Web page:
What are those mysterious UFOs doing above Kentucky?

Photograph taken by a witness to a UFO seen flying above Kentucky.

Does anyone remember when the train at Paintsville crashed into an unidentified flying object?

A site about Appalachia recently whizzed by on the social media feed.  It went by so fast, I almost missed it.  I hunted it down and clicked—to see if I could find the image that had caught my eye.  I was lucky.  There it was:  an old black and white illustration for something called The Bluegrass Triangle.  I zoomed in closer.  It was a drawn triangle hovering over the center of the state of Kentucky.  A little off the middle of the triangle were the dots of Lexington and Irvine.

I have been reading about outer space since I was in grade school—everything I could get my hands on.  I am entranced by the subject.  In all my reading I have never heard of The Bluegrass Triangle—until now.

It seems that the area inside the imaginary triangle has had a large amount of UFO activity.  I read the forty-year-old articles connected with the triangle map illustration.  It was about a UFO Blitz that had occurred in 1978.  The old clippings had photos of eyewitnesses and a blurry Polaroid of a UFO taken by one of them.  If you root around on the subject you can find these same images.  Many of the witnesses are credible, including several in law enforcement.

During the 1978 UFO Blitz, Madison County firemen were called by several excited people to put out a grass fire.  This grassfire turned out to actually be a glowing UFO.  The firemen gave chase for an hour when the object took off.  During the chase, they were able to make out that the object had a classic saucer shape.  Witness, Terry K. got a photo of it with a Polaroid camera.

A preacher and his wife encountered it on the way to their Sunday night service.  It was huge with too many lights to count.  In Irvine, there were over 20 solid citizens with similar experiences, including a state trooper.  The trooper had years of Navy air force experience and he said what they were viewing were like nothing in existence.  Witnesses reported seeing eerie lights of red, white, green, and blue.  Over the years, many witnesses have wondered if the nearby Blue Grass Army Depot could be the source of some top secret operations, much like Hangar 18.

On the Appalachia site, people were posting comments about The Bluegrass Triangle.  Most were Kentuckians who remembered the events as they happened.  One lady threw out a question to see if any of them would remember:  does anyone remember when the train at Paintsville crashed into the UFO?

The posting stopped for a few minutes while everyone exited to search for that event—including me!

Paintsville, Kentucky is not actually inside The Bluegrass Triangle.  If you go outside the right point of the triangle for about 20 miles you will reach the town in the Eastern part of the state in Johnson County.

On a cold night in 2002, a CSX train pulling 16,000 tons of coal and freight was making its way from Russell to Shelbiana.  It was rolling along next to a solid rock bluff when the conductor saw a string of eerie lights up ahead, around the bend.  He assumed it was an off-schedule train approaching on the parallel track so he flashed his lights and signals.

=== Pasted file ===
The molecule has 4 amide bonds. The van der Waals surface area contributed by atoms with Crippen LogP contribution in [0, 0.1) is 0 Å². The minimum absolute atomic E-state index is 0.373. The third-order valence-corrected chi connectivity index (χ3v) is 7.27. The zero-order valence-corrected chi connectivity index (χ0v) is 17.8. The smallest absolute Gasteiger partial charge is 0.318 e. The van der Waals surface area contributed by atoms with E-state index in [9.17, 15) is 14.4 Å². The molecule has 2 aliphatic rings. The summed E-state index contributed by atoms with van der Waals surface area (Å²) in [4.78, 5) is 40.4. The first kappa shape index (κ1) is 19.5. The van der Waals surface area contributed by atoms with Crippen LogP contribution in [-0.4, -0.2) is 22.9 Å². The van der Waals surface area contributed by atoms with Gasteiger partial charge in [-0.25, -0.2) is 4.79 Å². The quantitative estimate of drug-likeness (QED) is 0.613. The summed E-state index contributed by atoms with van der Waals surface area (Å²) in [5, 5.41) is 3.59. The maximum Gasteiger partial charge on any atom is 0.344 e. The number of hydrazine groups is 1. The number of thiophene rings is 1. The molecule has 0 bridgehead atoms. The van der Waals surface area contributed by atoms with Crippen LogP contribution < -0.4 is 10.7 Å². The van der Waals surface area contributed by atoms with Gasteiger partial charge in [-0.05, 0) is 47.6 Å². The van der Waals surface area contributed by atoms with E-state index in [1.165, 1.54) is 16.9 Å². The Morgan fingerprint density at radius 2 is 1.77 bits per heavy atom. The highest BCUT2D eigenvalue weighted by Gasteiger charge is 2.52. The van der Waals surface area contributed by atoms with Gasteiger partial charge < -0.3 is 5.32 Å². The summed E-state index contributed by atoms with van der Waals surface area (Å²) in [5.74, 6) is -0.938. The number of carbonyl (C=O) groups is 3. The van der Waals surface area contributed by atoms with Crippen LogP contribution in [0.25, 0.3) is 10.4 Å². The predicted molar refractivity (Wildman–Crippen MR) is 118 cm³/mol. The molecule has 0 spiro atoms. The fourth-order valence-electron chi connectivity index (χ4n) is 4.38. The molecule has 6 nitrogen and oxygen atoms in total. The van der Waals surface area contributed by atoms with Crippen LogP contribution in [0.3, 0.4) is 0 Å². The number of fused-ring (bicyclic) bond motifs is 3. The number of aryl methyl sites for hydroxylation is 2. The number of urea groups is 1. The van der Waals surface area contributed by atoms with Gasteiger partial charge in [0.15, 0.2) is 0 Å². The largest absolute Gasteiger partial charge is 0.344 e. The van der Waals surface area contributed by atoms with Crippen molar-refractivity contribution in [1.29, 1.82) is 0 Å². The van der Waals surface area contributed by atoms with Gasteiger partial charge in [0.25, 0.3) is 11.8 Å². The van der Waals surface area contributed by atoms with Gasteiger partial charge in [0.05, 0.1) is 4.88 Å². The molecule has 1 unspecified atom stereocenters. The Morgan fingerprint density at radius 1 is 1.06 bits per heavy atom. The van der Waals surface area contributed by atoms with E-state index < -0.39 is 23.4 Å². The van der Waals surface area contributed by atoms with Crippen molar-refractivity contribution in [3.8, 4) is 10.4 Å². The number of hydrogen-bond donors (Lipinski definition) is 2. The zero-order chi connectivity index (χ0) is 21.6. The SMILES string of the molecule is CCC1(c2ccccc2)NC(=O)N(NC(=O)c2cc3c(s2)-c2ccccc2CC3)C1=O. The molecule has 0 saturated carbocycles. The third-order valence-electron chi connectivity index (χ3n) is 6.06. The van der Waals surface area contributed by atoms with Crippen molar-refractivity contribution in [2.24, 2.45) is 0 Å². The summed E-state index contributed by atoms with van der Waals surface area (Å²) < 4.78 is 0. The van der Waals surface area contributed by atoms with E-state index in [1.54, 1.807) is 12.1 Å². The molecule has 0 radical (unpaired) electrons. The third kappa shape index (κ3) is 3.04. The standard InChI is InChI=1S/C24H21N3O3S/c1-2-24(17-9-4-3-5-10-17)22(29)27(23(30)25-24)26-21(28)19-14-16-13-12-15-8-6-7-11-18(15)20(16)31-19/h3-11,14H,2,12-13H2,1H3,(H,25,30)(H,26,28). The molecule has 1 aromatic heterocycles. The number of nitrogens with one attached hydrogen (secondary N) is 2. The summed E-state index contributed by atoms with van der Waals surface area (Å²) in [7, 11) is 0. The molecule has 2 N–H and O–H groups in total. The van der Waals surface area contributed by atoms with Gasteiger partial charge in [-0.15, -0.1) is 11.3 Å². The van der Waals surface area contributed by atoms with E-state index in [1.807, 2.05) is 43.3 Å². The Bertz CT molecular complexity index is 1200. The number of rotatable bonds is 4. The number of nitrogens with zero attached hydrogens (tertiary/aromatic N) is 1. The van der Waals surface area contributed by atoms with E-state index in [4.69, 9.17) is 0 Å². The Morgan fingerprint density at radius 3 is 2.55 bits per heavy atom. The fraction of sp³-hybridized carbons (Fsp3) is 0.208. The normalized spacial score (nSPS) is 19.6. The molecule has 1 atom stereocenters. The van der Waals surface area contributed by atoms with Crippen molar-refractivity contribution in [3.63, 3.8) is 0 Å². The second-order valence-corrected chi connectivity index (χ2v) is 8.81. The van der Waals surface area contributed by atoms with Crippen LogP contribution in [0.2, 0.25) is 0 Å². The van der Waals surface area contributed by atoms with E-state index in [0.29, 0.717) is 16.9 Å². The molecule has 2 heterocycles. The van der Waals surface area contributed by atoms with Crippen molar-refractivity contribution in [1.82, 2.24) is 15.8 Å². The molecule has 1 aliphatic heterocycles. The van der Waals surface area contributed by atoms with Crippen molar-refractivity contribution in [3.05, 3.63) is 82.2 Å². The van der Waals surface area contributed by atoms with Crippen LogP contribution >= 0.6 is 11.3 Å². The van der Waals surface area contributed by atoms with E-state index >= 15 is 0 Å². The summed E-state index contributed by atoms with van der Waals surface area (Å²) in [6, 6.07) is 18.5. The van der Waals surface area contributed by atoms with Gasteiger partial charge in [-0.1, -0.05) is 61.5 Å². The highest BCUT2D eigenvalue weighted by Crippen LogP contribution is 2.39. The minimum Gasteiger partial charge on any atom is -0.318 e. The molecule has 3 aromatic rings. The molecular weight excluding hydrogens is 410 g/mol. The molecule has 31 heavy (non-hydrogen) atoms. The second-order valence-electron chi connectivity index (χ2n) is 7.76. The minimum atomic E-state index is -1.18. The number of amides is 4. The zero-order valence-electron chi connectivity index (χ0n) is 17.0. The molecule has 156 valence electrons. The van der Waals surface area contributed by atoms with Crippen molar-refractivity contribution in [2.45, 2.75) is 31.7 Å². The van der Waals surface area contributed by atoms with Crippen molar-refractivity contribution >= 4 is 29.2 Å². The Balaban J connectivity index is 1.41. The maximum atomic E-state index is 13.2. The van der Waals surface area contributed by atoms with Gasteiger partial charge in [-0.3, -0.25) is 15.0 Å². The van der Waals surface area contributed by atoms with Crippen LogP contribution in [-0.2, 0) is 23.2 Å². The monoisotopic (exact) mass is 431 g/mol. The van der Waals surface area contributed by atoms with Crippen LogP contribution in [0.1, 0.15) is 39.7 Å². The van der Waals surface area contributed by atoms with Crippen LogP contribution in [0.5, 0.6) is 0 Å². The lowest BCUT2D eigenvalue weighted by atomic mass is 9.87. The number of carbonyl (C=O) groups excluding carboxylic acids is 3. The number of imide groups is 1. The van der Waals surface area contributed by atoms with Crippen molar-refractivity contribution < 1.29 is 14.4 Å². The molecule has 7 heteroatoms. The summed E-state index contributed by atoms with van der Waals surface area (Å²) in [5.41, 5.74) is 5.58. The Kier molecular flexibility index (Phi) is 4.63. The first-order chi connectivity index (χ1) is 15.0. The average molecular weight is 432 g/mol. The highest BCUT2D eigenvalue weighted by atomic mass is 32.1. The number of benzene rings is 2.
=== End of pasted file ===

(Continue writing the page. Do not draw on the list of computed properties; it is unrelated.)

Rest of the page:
All of a sudden the electricity went out on his own train, causing automatic braking.  There was an oncoming train and it had the same electrical blackout.  The automatic braking took two miles to stop the engines because of the weights of loads.  Both diesel engines stopped at the same time near Paintsville.  The crews saw strange lights hovering over their dark locomotives, and these strange lights reflected off of nearby river water.  The lights were coming from metallic objects in the air.  The objects appeared to have searchlights on them.

As the giant locomotives had been grinding to a halt over a two-mile distance, one of the engines actually struck a UFO.  The impact peeled pieces off of the train and the damage is recorded in photographs.  The crew phoned the incident into the Jackson train yard.  They were instructed to bring their damaged engine into the yard.  When the crew was on the way to be interviewed by authorities, they were intercepted by a team of what is known in UFO circles as Men in Black.  The Men in Black grilled them, then, mysteriously disappeared.  The crew members were sent to work elsewhere and the curious public was told that there was a rock-slide incident on the track.

Whenever there is a spate of UFO sightings, there are usually some juicy reports coming in from Kentucky and Tennessee.  In 2017 there were several reports coming from the Big Bone Lick area in northern Kentucky.  It is outside of The Bluegrass Triangle in northernmost Boone County.  Several witnesses reported strange events and there are two photos of UFOs from those sightings.  Big Bone is named for the Pleistocene megafauna that has been found fossilized in the area.  It is thought that ancient mammoths were drawn to the area because of natural salt licks found near sulphur springs.

It is still a claim of many that a UFO did hit and damage the train at Paintsville.  The little town was named for the nearby Paint Creek.  Paintsville was where a large part of Coalminer’s Daughter was filmed—also Kentucky Woman, 1983, and Passenger Pigeons, 2010.

Although Paintsville and Big Bone Lick are just outside the Bluegrass Triangle, I have a feeling that The Bluegrass Triangle will enlarge over time, to take in more area, as other reports come in.  That seems to be what happened to The Bermuda Triangle.  It enlarged to take in more events.

Sara Marie Hogg is the author of the award-winning It Rises from the Pee Dee. Please click HERE to find the novel on Amazon.

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